cherry tree mold/worms

Asked January 18, 2013, 12:56 PM EST

We have an 8-year-old Stella cherry tree in our backyard. It produced good fruit yields for its first four years. For the past few years the fruit begins to ripen, and then as soon as it ripens a mold takes over and makes the fruit soft and unappealing. Also, when we cut into the cherries, we often find a small grey worm against the pit. We have used dormant sprays in the past, but they do not seem to take care of the problem. Any recommendations?

Multnomah County Oregon fruits and vegetables insect issues horticulture

1 Response

Thank you for your question to Ask an Expert about your Stella cherry tree. The damage you are describing is consistent with an infestation of the spotted wing fruit fly (SWD). This relatively new pest attacks fruit just as it ripens; symptoms include mold, wrinkling and softening of the fruit followed by the larvae emerging from the berries. Unfortunately dormant sprays will not prevent SWD infestations.
The public is encouraged to report infestations but only after the critters in the fruit are verified as SWD by raising the adult flies from the infested fruits. Since it's unlikely you have any infested fruit at this time of year, you can start by doing a couple of things: first educate yourself about SWD and its management, then begin to apply those management practices, and monitor for the presence of flies later this year. You'll find information about SWD in this publication: Protecting Garden Fruits from Spotted Wing Drosophila http://horticulture.oregonstate.edu/system/files/em9026_0.pdfYou’ll find additional information at the official SWD site http://horticulture.oregonstate.edu/group/spotted-wing-drosophila. Once you arrive at the main page, click on “Noncommercial/Gardeners" on the right side of the page. Read the documents and view the high-quality images and brief how-to videos.The bottom line for SWD management is that it requires a combination of various tactics:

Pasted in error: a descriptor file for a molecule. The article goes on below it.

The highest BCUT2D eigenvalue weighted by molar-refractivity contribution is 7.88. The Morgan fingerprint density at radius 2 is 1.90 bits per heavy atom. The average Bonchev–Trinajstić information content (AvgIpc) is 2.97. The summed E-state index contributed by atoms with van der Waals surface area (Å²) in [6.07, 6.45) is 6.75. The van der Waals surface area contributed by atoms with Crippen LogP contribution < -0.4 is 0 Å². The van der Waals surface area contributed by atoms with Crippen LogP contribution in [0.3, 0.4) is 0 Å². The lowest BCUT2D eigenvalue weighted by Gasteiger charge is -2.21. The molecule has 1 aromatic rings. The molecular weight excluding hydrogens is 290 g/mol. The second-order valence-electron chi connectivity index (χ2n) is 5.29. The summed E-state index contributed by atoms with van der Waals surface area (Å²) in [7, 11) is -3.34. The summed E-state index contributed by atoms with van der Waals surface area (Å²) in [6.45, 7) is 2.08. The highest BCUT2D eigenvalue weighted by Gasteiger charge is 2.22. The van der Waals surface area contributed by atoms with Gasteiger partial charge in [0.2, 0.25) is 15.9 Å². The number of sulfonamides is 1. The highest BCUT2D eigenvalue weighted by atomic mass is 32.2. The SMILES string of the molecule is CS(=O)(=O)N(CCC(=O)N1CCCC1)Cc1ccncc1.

1. Sanitation – Collect infested fruits (on the tree, vine, canes or ground) whenever you see them; place in a securely closed plastic bag then set in the sun for at least 6 hours.
2. Exclusion - Net the fruit, entirely or in part with inexpensive tulle (fabric for wedding veils)
3. Harvest promptly; better yet, a bit early
4. Trap – You can easily make traps from materials you likely have at hand which will help reduce the population as it can grow at a mind boggling rate. The best baits are either apple cider vinegar or white wine. (Regular white vinegar doesn’t work.) The SWD page has the specifics, as well as brief videos for making traps; placing traps; and more.
5. Pesticides, organic or not, are considered a last resort. Active ingredients available to home gardeners are listed in the above linked document. When using pesticides of any sort, always follow the label’s directions exactly.
If you have suspected infected cherries this year, please bring some samples to Multnomah County Master Gardener office, Montgomery Park, 2701 NW Vaughn St., Suite 450, Portland, OR 97210; Phone: 503–445–4608; Hours: 10 AM – 2 PM, Monday – Friday. Thank you for your inquiry. If you have further questions, please ask.